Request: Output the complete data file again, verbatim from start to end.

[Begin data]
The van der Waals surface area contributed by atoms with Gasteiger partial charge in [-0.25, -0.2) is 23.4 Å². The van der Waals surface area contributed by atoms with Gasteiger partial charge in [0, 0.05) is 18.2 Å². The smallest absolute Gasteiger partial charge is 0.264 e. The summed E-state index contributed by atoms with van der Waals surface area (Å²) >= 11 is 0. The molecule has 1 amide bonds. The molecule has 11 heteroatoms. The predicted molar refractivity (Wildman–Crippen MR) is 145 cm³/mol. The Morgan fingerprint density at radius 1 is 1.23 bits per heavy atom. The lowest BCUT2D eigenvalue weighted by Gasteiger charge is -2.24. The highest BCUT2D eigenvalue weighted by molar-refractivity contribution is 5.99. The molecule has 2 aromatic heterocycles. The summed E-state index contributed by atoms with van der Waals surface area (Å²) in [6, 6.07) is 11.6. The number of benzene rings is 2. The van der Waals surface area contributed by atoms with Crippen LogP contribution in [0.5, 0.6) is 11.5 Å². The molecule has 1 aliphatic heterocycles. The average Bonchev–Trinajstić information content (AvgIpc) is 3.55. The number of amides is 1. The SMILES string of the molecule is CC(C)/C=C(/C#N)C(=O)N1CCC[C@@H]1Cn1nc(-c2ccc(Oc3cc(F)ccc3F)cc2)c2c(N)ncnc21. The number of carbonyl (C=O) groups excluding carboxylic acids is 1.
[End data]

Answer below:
The van der Waals surface area contributed by atoms with Gasteiger partial charge in [-0.25, -0.2) is 23.4 Å². The van der Waals surface area contributed by atoms with Gasteiger partial charge in [0, 0.05) is 18.2 Å². The smallest absolute Gasteiger partial charge is 0.264 e. The summed E-state index contributed by atoms with van der Waals surface area (Å²) >= 11 is 0. The molecule has 1 amide bonds. The molecule has 11 heteroatoms. The predicted molar refractivity (Wildman–Crippen MR) is 145 cm³/mol. The Morgan fingerprint density at radius 1 is 1.23 bits per heavy atom. The lowest BCUT2D eigenvalue weighted by Gasteiger charge is -2.24. The highest BCUT2D eigenvalue weighted by molar-refractivity contribution is 5.99. The molecule has 2 aromatic heterocycles. The summed E-state index contributed by atoms with van der Waals surface area (Å²) in [6, 6.07) is 11.6. The number of benzene rings is 2. The van der Waals surface area contributed by atoms with Crippen LogP contribution in [0.5, 0.6) is 11.5 Å². The molecule has 1 aliphatic heterocycles. The average Bonchev–Trinajstić information content (AvgIpc) is 3.55. The number of amides is 1. The SMILES string of the molecule is CC(C)/C=C(/C#N)C(=O)N1CCC[C@@H]1Cn1nc(-c2ccc(Oc3cc(F)ccc3F)cc2)c2c(N)ncnc21. The number of carbonyl (C=O) groups excluding carboxylic acids is 1.